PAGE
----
This is the modern Champagne Cocktail as prepared for most of the 20th Century (and the 21st...). The admonition to avoid stirring is present in the instructions for a reason.
This current method of constructing a Champagne Cocktail produces a drier drink because the sugar does not have a chance to fully dissolve. Soaking with the bitters will dissolve some of the sugar, and immersion in the Champagne with it's bubbles will get it further along. But when you finish the drink you will probably still have some undissolved sugar left in the glass. This is intended and produces a slightly sweeter flavor profile than the Champagne by itself.
If you desire more sweetness give the drink a quick stir before garnishing. Be careful not to stir too much or the Champagne will spend it's bubbles and your cocktail will go flat.
I also like to use other types of bitters in this drink. One fine choice is Bitter Truth Old Time Aromatic Bitters which seem to be a little more delicate than Angostura. This pairs nicely with a delicate Champagne.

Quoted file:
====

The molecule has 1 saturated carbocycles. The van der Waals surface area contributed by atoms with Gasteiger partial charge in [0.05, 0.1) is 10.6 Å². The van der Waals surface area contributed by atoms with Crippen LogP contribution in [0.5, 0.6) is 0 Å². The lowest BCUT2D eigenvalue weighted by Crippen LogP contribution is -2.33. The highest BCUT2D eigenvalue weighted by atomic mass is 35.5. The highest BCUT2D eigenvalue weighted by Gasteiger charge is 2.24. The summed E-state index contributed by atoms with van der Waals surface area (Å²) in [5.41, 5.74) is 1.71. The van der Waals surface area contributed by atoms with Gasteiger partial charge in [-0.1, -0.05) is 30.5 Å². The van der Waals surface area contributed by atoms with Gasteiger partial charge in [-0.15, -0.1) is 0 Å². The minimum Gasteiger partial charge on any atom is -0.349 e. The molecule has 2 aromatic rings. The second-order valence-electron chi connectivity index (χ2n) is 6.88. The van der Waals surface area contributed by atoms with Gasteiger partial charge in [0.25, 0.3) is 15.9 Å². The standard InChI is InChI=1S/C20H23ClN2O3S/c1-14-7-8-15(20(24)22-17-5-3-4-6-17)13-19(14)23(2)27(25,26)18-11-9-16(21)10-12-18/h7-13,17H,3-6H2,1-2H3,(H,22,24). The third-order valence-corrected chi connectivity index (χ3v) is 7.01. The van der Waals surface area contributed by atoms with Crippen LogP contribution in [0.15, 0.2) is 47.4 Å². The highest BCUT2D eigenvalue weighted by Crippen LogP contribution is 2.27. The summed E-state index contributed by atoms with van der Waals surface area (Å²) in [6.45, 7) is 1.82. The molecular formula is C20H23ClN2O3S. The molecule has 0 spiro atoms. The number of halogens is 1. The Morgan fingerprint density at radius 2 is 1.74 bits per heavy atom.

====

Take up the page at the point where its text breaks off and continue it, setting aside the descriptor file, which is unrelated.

As to what kind of wine to use, first you need something good. A Champagne Cocktail is 90% or more wine so use a quality California sparkling wine or a non-vintage French Champagne. You don't need to go nuts with a vintage Champagne - you would just be covering it up with the bitters and sugar.
You can also strengthen this cocktail a bit by adding a little brandy or Cognac. One ounce is usually prescribed but I encourage you to start with half that amount. David Wondrich advises trying Peychaud's bitters if you are adding brandy.
Champagne Cocktails started out in the mid-19th Century as iced drinks. This evolved over the years to using less ice and finally to the version we have today. If you want to use some ice go ahead and add a large cube or lump of ice before garnishing. This can extend the drink a little during warm weather.